It seemed these young people didn’t have any idea what kind of music they wanted to sing, let alone what paths to take to get to the Grammys’ stage and accept the highly-revered sculpture. They just wanted to sit at the piano slumped over, play those same three chords over and over, riff and run, then go to the “caf” and hang out, happy to be back with their friends again, in the company of fellow disciples of dereliction. Somehow, and often when she thought of standards and all the melodies she knew, she longed to compose her own anthem of laziness, call it, “I Do Nothin’, and I Do It Good!” She’d only have two notes, ti and doe; that would be all the singer would have to memorize, to make learning and singing the song as easy as possible.
Now here was another one who was only interested in herself and didn’t want any input from the instructor, just wanted to arrive and be praised for doing nothing and then leave and return to the world of “Me.” Seemed she hadn’t gotten to talk about her boyfriend or the fabulous time she’d had in New York city the previous week. But no music had been memorized and no choices had been made of selections she was going to sing in her final proficiency examination. The thirty-minute lesson that her folks had paid so much for her to blow off was essentially only important in the registration process; as in, “I got Marla Callahan!”
Marla was so unmoved by the hype. She knew that the moment she told the student, “Come in,” he or she would be recording everything she said, soaking in all her wisdom like a sponge, totally expecting the marvelous miracle of her wisdom to fall on them like alpine honey. Yeah, but if you don’t believe in yourself without me, how are you going to make it? thought Marla. What’s your four-year plan, your career goal, your personal destiny? How are you going to take what I say to you and in ten years still be interested in being a professional musician? She had asked this so many times to a myriad of students, some of whom now would “hit her up on Facebook” and thank her for the “heads-up.”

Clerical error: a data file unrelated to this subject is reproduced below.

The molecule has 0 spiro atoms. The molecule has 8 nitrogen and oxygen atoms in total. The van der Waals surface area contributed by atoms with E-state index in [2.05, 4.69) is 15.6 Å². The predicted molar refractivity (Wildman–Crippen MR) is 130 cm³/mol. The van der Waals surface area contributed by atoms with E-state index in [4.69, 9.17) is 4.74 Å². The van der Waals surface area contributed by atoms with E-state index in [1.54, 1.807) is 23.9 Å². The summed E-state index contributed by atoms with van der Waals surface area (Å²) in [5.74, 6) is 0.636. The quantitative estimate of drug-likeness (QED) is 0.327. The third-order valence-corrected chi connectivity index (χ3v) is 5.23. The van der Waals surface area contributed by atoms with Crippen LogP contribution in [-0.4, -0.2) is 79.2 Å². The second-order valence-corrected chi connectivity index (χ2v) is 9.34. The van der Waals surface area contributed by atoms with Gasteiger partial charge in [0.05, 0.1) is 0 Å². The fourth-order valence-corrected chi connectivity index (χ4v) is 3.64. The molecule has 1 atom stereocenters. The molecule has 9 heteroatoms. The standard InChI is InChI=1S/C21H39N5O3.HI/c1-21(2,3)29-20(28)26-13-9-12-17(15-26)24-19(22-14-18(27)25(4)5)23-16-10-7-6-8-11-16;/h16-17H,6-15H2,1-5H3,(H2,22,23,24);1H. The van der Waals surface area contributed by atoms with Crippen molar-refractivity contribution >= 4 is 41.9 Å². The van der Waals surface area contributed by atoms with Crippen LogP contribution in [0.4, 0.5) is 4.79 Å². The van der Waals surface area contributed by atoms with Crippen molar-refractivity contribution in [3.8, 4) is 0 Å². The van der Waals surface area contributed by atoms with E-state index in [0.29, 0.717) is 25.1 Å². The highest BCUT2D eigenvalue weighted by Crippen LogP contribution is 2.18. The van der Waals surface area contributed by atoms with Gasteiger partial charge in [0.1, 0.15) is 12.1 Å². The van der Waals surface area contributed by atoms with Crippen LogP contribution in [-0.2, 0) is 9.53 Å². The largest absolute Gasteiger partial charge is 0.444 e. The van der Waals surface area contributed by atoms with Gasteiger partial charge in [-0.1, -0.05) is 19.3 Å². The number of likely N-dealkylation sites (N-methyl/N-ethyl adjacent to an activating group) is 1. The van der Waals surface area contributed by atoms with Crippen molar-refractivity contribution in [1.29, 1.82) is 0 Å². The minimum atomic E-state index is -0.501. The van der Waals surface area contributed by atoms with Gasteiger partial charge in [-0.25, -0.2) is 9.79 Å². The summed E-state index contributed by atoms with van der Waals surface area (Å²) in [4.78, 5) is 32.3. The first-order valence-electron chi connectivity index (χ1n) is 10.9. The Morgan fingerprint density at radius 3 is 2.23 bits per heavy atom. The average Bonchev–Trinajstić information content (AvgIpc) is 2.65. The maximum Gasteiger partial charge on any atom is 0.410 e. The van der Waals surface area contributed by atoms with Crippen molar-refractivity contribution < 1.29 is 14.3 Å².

“I learned everything I am, I do, I teach from you, Mothah!” She’d read it just the other day. Luanna, her student organizer back in the day when Marla had been a rooky on the PROTEAM, the group of faculty who helped to put on all the semi-professional shows at the school, had written her to play a vocal production idea she’d sung all the tracks to for a new artist she was producing. It was actually incredible, and Marla heard traces of her own extensive career as a backup arranger coming through as she listened to this sweet intoxicating arrangement.
Luanna had written, “I learned it all from you, Mothah!”
Marla was proud to say the least. But more than just proud, she knew her griot style of teaching, word-of-mouth, experientially, credibly, was fading, and that her steadfast commitment to this form of spreading of the musical “gospel” had to continue through her students. The ones who listened anyway. Marla knew without a doubt that even a student like Arianne would write to her one day with the request she’d once had for Mrs. Jörgenson: “Tell me, what was that you said about lower-body support?”
Marla would have the pleasure of repeating it again for the millionth time to Arianne one day, if instinct served her, just as Mrs Jörgenson had to Marla! Lives and priorities changed, but physiology and pedagogy did not. Ever.
© Donna McElroy. All rights reserved.
(picture courtesy pixabay.com)